Why Jack the Giant-Slayer Misses the Mark
Russell Moore is President of the Southern Baptist Ethics & Religious Liberty Commission. He formerly served as Dean of the School of Theology at The Southern Baptist Theological Seminary and executive director of the Carl F. H. Henry Institute for Evangelical Engagement. Dr. Moore is the author of The Kingdom of Christ: The New Evangelical Perspective (Crossway, 2004) and Adopted for Life: The Priority of Adoption for Christian Families and Churches (Crossway, May 2009).
- 2013 Mar 20
Jack the Giant-Killer has been with me as long as I can remember. As a very young child, I had a storybook of the old English legends of the Cornish youth’s adventures. And I’ve read the same book to my own children. Jack now has his turn at the silver screen, with the film “Jack the Giant-Slayer,” in theaters now. I saw it, and was disappointed. Here’s why.
The movie is set up to appeal to adventure-seeking children (and their parents): lots of action, scary giant creatures, death-defying leaps into the air, even a fairy-tale romance between a princess and a scrappy up-from-nothing farm-boy. The movie retains the scrappy little guy versus the behemoth narrative, with its “the bigger they are, the harder they fall” lesson, so often associated with David the biblical giant-killer.
But the movie misses, I think, the element that made the old stories so compelling in the first place. The movie obscures the way Jack, in the old stories, usually defeated the giants: not just with grit and luck and determination, but with trickery.
Jack’s power over the giants in the stories was using his wits to trick the giant into hubristically doing something foolish: walking into a trap, slitting his own stomach, and so on. Often the giants were undone by engaging in some sort of competition, where they assumed they had an upper hand due to their supernatural strength. The giants were never so much over-powered as they were outwitted. In most cases, the giants’ own powers were turned against them, in a way that brought them to ruin.
I missed this in the film, because it made for a more boring, conventional story. I also missed it because I think this sort of giant-killing is intrinsic to the story behind all stories.
The giants of Scripture, the “men of great renown” as Genesis puts it, are part of a larger conspiracy in the biblical text. Goliath himself is a warrior for the Philistines, who are seeking to wipe out God’s covenant people, a line that works its way all the way to Bethlehem. Behind all of that is a cosmic skirmish, John the Revelator shows us: a dragon seeking to devour a baby, whose inheritance it is to rule the nations (Rev. 12:1-5).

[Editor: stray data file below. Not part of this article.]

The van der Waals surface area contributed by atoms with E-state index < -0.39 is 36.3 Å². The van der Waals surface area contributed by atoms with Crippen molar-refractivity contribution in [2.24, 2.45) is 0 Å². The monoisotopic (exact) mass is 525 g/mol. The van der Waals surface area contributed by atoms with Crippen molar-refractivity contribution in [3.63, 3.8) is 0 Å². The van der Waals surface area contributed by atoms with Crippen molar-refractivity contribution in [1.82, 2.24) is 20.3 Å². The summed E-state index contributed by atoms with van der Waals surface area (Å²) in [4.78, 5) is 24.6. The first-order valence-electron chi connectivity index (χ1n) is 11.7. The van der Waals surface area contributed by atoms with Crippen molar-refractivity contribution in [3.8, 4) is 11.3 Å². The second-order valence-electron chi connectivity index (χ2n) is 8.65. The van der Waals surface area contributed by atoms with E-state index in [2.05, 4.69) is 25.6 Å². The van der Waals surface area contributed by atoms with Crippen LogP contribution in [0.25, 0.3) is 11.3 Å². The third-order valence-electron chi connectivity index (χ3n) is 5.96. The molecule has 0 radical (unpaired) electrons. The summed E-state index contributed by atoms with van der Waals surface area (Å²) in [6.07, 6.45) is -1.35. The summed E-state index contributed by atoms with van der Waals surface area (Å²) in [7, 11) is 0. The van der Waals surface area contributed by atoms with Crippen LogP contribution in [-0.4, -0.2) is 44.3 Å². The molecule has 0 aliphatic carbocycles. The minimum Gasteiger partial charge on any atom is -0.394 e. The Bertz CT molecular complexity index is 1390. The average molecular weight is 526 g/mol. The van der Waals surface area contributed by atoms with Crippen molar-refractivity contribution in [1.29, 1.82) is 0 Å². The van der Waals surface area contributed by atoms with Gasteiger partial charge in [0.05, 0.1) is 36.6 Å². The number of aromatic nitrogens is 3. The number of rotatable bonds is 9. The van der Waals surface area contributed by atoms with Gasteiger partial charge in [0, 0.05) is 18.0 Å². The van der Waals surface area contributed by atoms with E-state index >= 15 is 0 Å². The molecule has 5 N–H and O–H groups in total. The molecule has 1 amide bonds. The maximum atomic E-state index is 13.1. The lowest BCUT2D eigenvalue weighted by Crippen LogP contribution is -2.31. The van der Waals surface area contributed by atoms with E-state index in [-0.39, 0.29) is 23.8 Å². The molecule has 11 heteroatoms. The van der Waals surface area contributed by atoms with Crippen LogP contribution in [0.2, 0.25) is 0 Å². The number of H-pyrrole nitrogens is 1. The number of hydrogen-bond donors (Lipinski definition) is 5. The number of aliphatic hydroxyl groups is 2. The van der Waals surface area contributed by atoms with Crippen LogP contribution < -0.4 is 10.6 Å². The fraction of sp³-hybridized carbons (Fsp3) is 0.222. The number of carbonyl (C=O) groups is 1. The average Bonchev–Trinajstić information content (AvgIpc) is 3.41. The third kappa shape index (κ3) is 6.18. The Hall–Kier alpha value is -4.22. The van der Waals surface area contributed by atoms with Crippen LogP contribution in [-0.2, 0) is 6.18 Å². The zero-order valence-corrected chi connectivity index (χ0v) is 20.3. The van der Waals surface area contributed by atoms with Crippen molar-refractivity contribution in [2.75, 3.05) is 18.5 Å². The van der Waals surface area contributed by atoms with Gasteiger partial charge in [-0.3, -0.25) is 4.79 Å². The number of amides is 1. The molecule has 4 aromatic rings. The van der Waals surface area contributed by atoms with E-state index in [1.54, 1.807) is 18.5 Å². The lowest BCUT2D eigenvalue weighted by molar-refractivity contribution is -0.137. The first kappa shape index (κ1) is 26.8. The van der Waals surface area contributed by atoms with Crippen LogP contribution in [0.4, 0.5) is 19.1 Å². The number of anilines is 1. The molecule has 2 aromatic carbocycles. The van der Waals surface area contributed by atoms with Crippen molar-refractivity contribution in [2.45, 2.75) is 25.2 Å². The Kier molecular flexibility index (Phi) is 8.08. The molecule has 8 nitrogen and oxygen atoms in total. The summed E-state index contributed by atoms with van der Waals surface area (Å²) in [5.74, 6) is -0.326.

And how does God defeat evil? He does so with power, yes, but with a different sort of power than brute force. Jesus casts out demons, and binds the strong man that he may plunder his house. But this isn’t simply by raw sovereignty. Jesus’ power is attached to a moral authority. He, as the only sinless son of Eve, has the right to rule over the spirits. This is why the dark beings are so terrorized by his presence.
But it is not only by this sort of Spirit power that God defeats evil; it is also through wisdom. Paul announces that God does not conform to the “wisdom of this age.” The wisdom of the powers is evident from the beginning of the biblical storyline in a snake who is “more cunning” than any of the other creatures. God doesn’t combat this cunning with a ignorant force but instead with a counter-creaturely Spirit wisdom in Christ. In so doing, he traps the wise and the discerning, and undoes them in their own wisdom and discernment.
Satan cunningly seeks to destroy Job; God turns this around into a revelation of God’s good sovereignty. He seeks to starve Israel to death in Canaan; God uses Joseph’s slavery to bring about the exodus, the prototype of the gospel itself. The devil seeks to oppress the apostle with a “thorn in the flesh”; God uses the thorn to cultivate humility.
And, of course, the powers of darkness conspire to crucify. Their plans mysteriously turn around and crush their own heads, as the crucified and resurrected Christ redeems the world through Golgotha’s hill and Joseph’s tomb.
At the end, we see embodied in Jesus of Nazareth both the power of God and the wisdom of God. We see in the church not only the power to reconcile, but the “manifold wisdom of God” (Eph. 3:10) in doing it this way.
I don’t expect to see the gospel in a children’s story on the movie screen, but I do hope to see a good story. The old Jack tales, with the interplay of unexpected wisdom with unexpected power, are better stories than the deus ex machina stuff of the screenwriter. That’s because they’re rooted in our embedded human longing for a wisdom and a power that’s more than special effects.